Scientists are hard at work studying our Earth. They track our planet’s problems. They search for solutions. A group called the World Wide Fund for Nature (WWF) recently honored one of these experts. On September 25, the WWF announced that Charitie Ropati had won the Conservation Leadership Award!
The WWF is a group that focuses on conserving the Earth. It protects natural resources and animals from threats like . Each year, the group gives out its Conservation Leadership Award to a person between the ages of 18 and 30 who shares those goals. The WWF gave the first award in 2019. “People like Charitie have been leading groundbreaking projects from a young age,” said Ryan Zlatanova. Zlatanova is a WWF official. “Their efforts need to be recognized.”
Today, Charitie Ropati is a student at Columbia University. She studies plant ecology. That is the relationship between plants and the environment. “I study a plant called fireweed,” she told News-O-Matic. “It grows in the Arctic.”
Fireweed spreads quickly. It sends many seeds through the air. Fireweed is able to move into areas that are damaged by human activity or fire. Ropati looks closely at fireweed that grows in her home state of Alaska. She studies how climate change may be affecting the plants.
Our planet is heating up. In 2023, experts recorded Earth’s hottest days ever on July 3, 4, and 5. These temperature changes are affecting the Earth, especially in chilly places like the Arctic. “In the Arctic, things usually change very slowly,” Ropati said. “But it’s not like that anymore.” Because of this, “fireweed is popping up in places that we’ve never seen before.”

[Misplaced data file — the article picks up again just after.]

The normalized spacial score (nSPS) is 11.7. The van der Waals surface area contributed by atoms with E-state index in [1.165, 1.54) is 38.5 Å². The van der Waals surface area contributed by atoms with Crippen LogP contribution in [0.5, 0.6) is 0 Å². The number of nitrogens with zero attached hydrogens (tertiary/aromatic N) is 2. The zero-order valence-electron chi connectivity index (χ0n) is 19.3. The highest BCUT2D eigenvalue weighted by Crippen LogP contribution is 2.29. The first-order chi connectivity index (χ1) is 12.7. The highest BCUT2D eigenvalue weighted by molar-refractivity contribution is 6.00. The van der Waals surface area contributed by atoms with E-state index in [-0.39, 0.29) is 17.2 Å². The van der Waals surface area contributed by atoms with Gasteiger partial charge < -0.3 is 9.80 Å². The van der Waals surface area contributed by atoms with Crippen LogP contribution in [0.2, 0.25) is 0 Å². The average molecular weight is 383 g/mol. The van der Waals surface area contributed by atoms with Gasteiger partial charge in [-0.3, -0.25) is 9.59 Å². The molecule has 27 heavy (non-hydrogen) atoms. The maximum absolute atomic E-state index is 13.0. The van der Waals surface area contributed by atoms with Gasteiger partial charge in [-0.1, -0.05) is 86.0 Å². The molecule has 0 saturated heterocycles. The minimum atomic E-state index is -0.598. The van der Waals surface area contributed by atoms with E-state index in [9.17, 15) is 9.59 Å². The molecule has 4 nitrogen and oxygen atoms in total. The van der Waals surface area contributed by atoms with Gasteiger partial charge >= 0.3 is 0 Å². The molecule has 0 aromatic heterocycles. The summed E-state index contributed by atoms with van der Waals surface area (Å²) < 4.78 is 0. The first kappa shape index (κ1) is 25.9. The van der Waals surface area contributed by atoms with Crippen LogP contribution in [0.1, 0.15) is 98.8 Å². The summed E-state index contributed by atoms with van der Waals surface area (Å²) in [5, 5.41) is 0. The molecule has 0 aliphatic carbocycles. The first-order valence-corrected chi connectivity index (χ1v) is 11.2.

Ropati’s work isn’t all about plants, however. She focuses on people too! Ropati has Yup’ik and Samoan . Those are groups. Ropati created lesson plans about native people for students in Alaska. She tells stories of how native people were forced to leave their homes.
“When you take people away from home,” Ropati said, “not only are families and communities impacted, but so is the land. Those are the people that best take care of the land.”
Ropati is looking to the future. She created a group called lilnativegirlinSTEM. That community gives advice and resources to native girls interested in , both online and in person at Columbia.
“When it came to conservation or STEM, I didn’t see people that looked like me, my mother, or my grandmother,” Ropati said. “I think our world would be a much better place if we had more native woman scientists!”
Updated September 27, 2023, 5:02 P.M. (ET)
By Tyler Burdick